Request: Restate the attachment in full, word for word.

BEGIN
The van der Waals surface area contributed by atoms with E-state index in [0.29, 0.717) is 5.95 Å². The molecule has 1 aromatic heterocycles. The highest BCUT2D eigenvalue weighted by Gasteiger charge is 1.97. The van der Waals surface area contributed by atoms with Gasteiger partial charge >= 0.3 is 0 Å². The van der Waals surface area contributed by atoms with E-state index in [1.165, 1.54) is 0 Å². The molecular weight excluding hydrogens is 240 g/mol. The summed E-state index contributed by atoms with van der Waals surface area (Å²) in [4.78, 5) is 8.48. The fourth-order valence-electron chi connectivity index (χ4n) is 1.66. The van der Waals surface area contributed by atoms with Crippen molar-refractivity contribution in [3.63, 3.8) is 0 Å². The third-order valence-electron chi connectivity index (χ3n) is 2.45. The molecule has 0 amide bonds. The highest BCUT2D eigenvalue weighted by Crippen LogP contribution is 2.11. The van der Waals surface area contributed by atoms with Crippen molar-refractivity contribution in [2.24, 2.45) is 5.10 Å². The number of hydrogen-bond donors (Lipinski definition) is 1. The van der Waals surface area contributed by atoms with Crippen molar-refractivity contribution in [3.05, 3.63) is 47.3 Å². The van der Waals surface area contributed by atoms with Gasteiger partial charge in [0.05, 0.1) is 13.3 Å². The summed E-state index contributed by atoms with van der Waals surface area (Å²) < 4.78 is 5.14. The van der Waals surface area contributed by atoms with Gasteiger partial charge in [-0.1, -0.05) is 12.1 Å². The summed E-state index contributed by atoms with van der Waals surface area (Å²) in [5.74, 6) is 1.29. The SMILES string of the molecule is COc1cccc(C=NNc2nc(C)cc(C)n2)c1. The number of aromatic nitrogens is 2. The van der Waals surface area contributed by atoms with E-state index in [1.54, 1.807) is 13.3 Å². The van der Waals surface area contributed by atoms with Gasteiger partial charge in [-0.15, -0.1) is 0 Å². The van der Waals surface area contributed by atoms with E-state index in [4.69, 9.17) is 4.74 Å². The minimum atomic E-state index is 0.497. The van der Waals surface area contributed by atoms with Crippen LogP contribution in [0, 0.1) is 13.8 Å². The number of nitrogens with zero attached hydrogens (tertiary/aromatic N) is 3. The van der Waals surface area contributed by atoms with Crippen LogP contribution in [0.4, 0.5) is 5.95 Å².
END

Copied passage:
The van der Waals surface area contributed by atoms with E-state index in [0.29, 0.717) is 5.95 Å². The molecule has 1 aromatic heterocycles. The highest BCUT2D eigenvalue weighted by Gasteiger charge is 1.97. The van der Waals surface area contributed by atoms with Gasteiger partial charge >= 0.3 is 0 Å². The van der Waals surface area contributed by atoms with E-state index in [1.165, 1.54) is 0 Å². The molecular weight excluding hydrogens is 240 g/mol. The summed E-state index contributed by atoms with van der Waals surface area (Å²) in [4.78, 5) is 8.48. The fourth-order valence-electron chi connectivity index (χ4n) is 1.66. The van der Waals surface area contributed by atoms with Crippen molar-refractivity contribution in [3.63, 3.8) is 0 Å². The third-order valence-electron chi connectivity index (χ3n) is 2.45. The molecule has 0 amide bonds. The highest BCUT2D eigenvalue weighted by Crippen LogP contribution is 2.11. The van der Waals surface area contributed by atoms with Crippen molar-refractivity contribution in [2.24, 2.45) is 5.10 Å². The number of hydrogen-bond donors (Lipinski definition) is 1. The van der Waals surface area contributed by atoms with Crippen molar-refractivity contribution in [3.05, 3.63) is 47.3 Å². The van der Waals surface area contributed by atoms with Gasteiger partial charge in [0.05, 0.1) is 13.3 Å². The summed E-state index contributed by atoms with van der Waals surface area (Å²) < 4.78 is 5.14. The van der Waals surface area contributed by atoms with Gasteiger partial charge in [-0.1, -0.05) is 12.1 Å². The summed E-state index contributed by atoms with van der Waals surface area (Å²) in [5.74, 6) is 1.29. The SMILES string of the molecule is COc1cccc(C=NNc2nc(C)cc(C)n2)c1. The number of aromatic nitrogens is 2. The van der Waals surface area contributed by atoms with E-state index in [1.54, 1.807) is 13.3 Å². The van der Waals surface area contributed by atoms with Gasteiger partial charge in [-0.15, -0.1) is 0 Å². The van der Waals surface area contributed by atoms with E-state index in [4.69, 9.17) is 4.74 Å². The minimum atomic E-state index is 0.497. The van der Waals surface area contributed by atoms with Crippen LogP contribution in [0, 0.1) is 13.8 Å². The number of nitrogens with zero attached hydrogens (tertiary/aromatic N) is 3. The van der Waals surface area contributed by atoms with Crippen LogP contribution in [0.4, 0.5) is 5.95 Å².